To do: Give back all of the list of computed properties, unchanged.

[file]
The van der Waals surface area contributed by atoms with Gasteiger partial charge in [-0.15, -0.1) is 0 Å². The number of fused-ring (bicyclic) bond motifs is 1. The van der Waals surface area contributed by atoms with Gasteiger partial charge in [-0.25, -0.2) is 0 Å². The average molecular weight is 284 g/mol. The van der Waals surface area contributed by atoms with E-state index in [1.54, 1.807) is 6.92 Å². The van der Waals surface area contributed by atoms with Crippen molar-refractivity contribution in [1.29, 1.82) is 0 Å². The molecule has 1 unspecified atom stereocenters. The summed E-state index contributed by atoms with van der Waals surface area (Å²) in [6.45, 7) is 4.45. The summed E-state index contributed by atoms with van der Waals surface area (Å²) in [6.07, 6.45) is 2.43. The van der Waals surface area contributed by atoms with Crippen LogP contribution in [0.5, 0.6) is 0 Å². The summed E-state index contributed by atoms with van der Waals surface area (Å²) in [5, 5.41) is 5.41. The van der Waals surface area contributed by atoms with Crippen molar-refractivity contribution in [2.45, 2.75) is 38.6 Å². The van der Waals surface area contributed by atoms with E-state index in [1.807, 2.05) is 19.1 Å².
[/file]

The van der Waals surface area contributed by atoms with Gasteiger partial charge in [-0.15, -0.1) is 0 Å². The number of fused-ring (bicyclic) bond motifs is 1. The van der Waals surface area contributed by atoms with Gasteiger partial charge in [-0.25, -0.2) is 0 Å². The average molecular weight is 284 g/mol. The van der Waals surface area contributed by atoms with E-state index in [1.54, 1.807) is 6.92 Å². The van der Waals surface area contributed by atoms with Crippen molar-refractivity contribution in [1.29, 1.82) is 0 Å². The molecule has 1 unspecified atom stereocenters. The summed E-state index contributed by atoms with van der Waals surface area (Å²) in [6.45, 7) is 4.45. The summed E-state index contributed by atoms with van der Waals surface area (Å²) in [6.07, 6.45) is 2.43. The van der Waals surface area contributed by atoms with Crippen LogP contribution in [0.5, 0.6) is 0 Å². The summed E-state index contributed by atoms with van der Waals surface area (Å²) in [5, 5.41) is 5.41. The van der Waals surface area contributed by atoms with Crippen molar-refractivity contribution in [2.45, 2.75) is 38.6 Å². The van der Waals surface area contributed by atoms with E-state index in [1.807, 2.05) is 19.1 Å².